A gift today for those looking for a catharsis. Remember that every time someone reads this, it happens all over again.
I hope you enjoy reading it as much as I truly enjoyed writing it.
“I don’t believe you’ve ever seen what goes on here, Zeri,” Luci said as they stopped at an iron-strapped door. As with any of the personal Hell doors, this one was unlocked, as souls were tied to their quarters until and unless–
Luci opened the heavy door and stepped aside so Zeriel and Hector could see what was going on inside the chamber. As always, what they saw would be impossible on Earth.
Inside, it was a grey day, with heavy, dark, pendulous clouds looming overhead and a multitudinous crowd standing on the great lawn that surrounded the immense white building. Further out, Hector saw sections of several walls that had been deconstructed, but not at all gently. Instead, it seemed as though they had been forcibly shifted out of the way, but he quickly lost interest in that when he heard screams and denunciations coming from the front of the building.
Moving as one, the two angels and Hector made their way across the thick green lawn and then through the walls as though they did not exist, and for them they did not. As they neared the “stage” Hector was able to see more of what was going on.
Someone was making loud suggestions of improper ancestry, then exhortations of innocence, offerings of bribes, and finally accusations about shadowy figures, but it all seemed to fall on deaf ears. Instead, some of those who stood facing the drama began to shout questions at the one who fought to remain inside the doorway. Some of the questioners held microphones while others held cameras.
At that moment, men dressed in dark suits and glasses were doing their level best to wrestle the man outside. At this point, the shrieking man had dug the fingers of both hands into the door frame in a vain attempt to prevent his eviction.
“Is that who I think it is?” he asked.
“As a matter of fact, yes, it is,” Luci replied, voice barely above a whisper. “He had nightmares about this very thing long before it came to pass. He existed in mortal dread of it coming to pass.”
“And now it has, it seems. I find it to be oddly satisfying,” Hector replied. “But then, I wasn’t aware that he had died.”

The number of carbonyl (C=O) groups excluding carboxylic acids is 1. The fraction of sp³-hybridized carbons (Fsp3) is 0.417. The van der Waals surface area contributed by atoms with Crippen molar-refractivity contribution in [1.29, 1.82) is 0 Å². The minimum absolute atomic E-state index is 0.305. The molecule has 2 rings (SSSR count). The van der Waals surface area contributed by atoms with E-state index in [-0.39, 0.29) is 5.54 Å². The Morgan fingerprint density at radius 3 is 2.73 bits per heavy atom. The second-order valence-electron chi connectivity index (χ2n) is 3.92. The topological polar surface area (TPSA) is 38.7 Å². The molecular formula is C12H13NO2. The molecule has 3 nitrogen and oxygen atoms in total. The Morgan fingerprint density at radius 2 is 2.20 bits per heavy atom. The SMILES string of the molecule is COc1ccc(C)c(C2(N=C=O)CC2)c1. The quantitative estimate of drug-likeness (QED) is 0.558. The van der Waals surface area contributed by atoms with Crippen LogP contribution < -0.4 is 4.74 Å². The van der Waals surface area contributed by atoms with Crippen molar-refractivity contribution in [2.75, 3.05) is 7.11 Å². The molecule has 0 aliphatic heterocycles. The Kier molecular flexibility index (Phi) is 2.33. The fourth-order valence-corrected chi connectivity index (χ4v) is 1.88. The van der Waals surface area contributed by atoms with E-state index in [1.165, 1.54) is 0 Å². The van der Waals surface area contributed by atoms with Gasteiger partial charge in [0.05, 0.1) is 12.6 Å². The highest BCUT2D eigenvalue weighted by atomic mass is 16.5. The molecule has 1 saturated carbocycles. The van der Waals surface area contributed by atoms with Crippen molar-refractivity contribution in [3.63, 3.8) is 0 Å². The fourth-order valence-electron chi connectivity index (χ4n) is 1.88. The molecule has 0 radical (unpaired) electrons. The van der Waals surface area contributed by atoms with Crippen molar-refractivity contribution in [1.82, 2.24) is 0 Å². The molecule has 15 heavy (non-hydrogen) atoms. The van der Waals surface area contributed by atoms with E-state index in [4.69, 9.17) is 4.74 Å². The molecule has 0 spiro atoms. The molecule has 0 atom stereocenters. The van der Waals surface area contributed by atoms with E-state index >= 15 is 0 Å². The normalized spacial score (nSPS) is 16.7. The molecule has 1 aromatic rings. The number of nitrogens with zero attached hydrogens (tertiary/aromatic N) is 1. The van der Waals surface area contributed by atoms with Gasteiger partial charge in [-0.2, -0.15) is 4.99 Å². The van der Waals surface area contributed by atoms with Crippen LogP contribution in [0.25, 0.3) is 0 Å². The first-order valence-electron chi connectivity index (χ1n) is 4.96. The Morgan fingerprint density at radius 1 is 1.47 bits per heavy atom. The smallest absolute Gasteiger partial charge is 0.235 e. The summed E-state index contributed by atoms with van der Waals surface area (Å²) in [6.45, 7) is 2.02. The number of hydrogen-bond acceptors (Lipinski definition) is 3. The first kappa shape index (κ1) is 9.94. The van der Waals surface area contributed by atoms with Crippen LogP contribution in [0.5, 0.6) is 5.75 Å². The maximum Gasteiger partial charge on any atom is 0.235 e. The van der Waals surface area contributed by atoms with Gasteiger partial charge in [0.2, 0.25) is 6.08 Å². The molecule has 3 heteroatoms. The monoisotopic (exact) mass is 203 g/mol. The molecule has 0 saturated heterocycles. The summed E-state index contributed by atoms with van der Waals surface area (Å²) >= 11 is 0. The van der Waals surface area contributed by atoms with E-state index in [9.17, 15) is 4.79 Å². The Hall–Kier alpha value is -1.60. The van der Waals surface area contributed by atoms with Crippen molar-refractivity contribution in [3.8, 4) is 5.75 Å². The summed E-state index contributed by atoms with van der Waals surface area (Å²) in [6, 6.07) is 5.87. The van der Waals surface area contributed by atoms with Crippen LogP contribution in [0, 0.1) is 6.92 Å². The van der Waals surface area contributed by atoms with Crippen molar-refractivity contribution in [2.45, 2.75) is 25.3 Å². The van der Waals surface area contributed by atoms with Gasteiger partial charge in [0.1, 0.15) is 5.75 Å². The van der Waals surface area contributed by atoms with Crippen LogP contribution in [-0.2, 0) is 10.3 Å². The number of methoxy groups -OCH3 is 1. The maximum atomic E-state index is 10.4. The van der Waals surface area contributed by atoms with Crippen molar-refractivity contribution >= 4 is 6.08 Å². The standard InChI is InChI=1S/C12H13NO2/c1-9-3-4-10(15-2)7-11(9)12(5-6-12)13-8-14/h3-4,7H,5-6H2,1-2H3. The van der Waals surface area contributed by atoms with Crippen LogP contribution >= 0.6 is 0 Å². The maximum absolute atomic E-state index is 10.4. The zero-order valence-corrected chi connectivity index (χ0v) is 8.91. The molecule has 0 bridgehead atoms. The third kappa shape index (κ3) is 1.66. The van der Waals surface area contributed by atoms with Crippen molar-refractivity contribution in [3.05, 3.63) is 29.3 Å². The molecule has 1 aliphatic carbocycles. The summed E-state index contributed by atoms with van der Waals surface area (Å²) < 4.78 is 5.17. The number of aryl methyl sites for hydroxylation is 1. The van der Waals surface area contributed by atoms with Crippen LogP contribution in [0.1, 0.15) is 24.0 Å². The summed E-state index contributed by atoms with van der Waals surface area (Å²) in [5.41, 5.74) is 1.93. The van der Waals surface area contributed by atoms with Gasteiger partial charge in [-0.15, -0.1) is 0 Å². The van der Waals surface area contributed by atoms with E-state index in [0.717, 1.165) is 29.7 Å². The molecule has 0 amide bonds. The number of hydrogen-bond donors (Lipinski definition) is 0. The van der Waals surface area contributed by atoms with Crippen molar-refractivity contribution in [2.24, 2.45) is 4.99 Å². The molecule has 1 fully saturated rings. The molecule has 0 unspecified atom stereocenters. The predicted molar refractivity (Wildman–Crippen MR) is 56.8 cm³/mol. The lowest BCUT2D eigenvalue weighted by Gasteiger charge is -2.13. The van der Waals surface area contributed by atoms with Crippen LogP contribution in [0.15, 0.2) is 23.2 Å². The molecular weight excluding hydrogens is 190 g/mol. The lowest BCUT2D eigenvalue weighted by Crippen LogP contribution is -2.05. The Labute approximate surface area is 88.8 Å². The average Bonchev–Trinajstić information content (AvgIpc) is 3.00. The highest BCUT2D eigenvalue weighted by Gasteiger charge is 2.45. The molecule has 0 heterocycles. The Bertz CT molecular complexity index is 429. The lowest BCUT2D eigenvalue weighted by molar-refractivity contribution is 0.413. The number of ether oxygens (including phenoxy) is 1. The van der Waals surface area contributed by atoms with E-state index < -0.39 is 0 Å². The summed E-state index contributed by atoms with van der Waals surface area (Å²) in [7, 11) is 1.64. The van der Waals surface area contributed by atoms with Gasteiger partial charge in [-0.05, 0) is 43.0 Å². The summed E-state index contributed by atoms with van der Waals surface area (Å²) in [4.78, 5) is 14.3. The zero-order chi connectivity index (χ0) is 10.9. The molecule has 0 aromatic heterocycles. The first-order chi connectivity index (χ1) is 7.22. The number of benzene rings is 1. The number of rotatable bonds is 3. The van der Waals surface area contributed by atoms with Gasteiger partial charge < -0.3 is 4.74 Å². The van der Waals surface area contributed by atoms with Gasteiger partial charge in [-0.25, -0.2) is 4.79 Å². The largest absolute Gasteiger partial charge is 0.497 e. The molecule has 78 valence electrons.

“Ah, yes, well it was quite recent, but not as far as he’s concerned.”
“Indeed,” she replied. “For him, it’s been a few thousand years.”
Hector watched as the man continued to fight.
“He’s not doing very well at it, is he?”
“No, and he never will, Hector.”
“Do you enjoy watching souls be tormented, sister,” Zeriel asked. “I find this to be entirely distasteful.
“Not always, but this one gives me some measure of satisfaction,” Luci replied. “Perhaps Hector will explain why someday, if you ask him nicely enough.”
Hector watched as the men managed to wrench the wailing soul away from the doorway and out into the muted sunlight.
“That took a lot of work,” he noted.
“It did, but it just makes his personal Hell all the more satisfying,” she replied. “For me, at least.”
“I’m finding that I’m enjoying it as well.”
Hector noticed something new going on and returned his attention to the show.
The desperate soul and the “agents” were halfway to the waiting dark SUV when the fat man went limp in their arms. The “agents” laid him on the lawn and then looked down at him.
No one did anything to render aid. They all stood where they were as the soul “died” all over again.
A light rain began to fall as he took his last shallow breaths, raindrops falling into his gaping mouth whilst other droplets splashed gently against his open, staring eyes.
Hector wondered briefly what the man had seen, as his last glimpse of Earth, before realizing he was seeing the man’s makeup washing away in tiny, orange rivulets, down the flaccid cheeks and jowls, staining the grass a sickly pale peach color, as they made their short journey into the waiting earth.
Piss, rather than rain, darkened the crotch of his pants as he exhaled his final breath. The sigh he gave at the end was an ethereal thing, a mere whisper, a rarity compared to the loud bluster of his life.
And then the scene blurred, and it all began to happen all over again.
“Yes, I can see why this would be the perfect Hell.”
“I’m glad you approve,” Luci replied. “It was difficult to find the correct scenario, but once I did—well, it is quite satisfying.”
With that, they turned around and exited the chamber, all three pleased by what they had seen.
“Renifrahm has excelled with this torture,” Luci noted. “I’ll have to do something nice for him.”
“You reward your demons,” Zeriel scoffed. “With what? Lumps of coal?”
“Hector has inspired me to do things a bit differently than I have been. I’ll ask around amongst those who know him and get a suggestion or two.”
Hector hid his smile and dropped back behind the sisters to walk and listen as they chatted.